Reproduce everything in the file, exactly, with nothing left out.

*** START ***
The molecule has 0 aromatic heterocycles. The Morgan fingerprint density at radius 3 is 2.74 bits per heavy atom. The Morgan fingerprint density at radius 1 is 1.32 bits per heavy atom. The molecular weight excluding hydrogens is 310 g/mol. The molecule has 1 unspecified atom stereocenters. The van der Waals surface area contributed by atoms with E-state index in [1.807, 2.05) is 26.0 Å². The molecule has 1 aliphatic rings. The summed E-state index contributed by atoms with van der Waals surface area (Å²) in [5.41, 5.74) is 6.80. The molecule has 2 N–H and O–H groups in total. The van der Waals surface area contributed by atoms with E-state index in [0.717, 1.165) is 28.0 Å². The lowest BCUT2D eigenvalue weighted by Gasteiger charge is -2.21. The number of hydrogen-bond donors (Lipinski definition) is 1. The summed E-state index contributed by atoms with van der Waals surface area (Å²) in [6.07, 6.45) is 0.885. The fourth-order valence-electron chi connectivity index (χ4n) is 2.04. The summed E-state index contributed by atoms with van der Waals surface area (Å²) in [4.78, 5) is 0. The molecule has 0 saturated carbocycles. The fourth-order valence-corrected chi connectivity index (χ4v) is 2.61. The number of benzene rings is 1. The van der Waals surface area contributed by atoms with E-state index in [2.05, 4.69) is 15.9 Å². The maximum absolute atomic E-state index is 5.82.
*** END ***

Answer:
The molecule has 0 aromatic heterocycles. The Morgan fingerprint density at radius 3 is 2.74 bits per heavy atom. The Morgan fingerprint density at radius 1 is 1.32 bits per heavy atom. The molecular weight excluding hydrogens is 310 g/mol. The molecule has 1 unspecified atom stereocenters. The van der Waals surface area contributed by atoms with E-state index in [1.807, 2.05) is 26.0 Å². The molecule has 1 aliphatic rings. The summed E-state index contributed by atoms with van der Waals surface area (Å²) in [5.41, 5.74) is 6.80. The molecule has 2 N–H and O–H groups in total. The van der Waals surface area contributed by atoms with E-state index in [0.717, 1.165) is 28.0 Å². The lowest BCUT2D eigenvalue weighted by Gasteiger charge is -2.21. The number of hydrogen-bond donors (Lipinski definition) is 1. The summed E-state index contributed by atoms with van der Waals surface area (Å²) in [6.07, 6.45) is 0.885. The fourth-order valence-electron chi connectivity index (χ4n) is 2.04. The summed E-state index contributed by atoms with van der Waals surface area (Å²) in [4.78, 5) is 0. The molecule has 0 saturated carbocycles. The fourth-order valence-corrected chi connectivity index (χ4v) is 2.61. The number of benzene rings is 1. The van der Waals surface area contributed by atoms with E-state index in [2.05, 4.69) is 15.9 Å². The maximum absolute atomic E-state index is 5.82.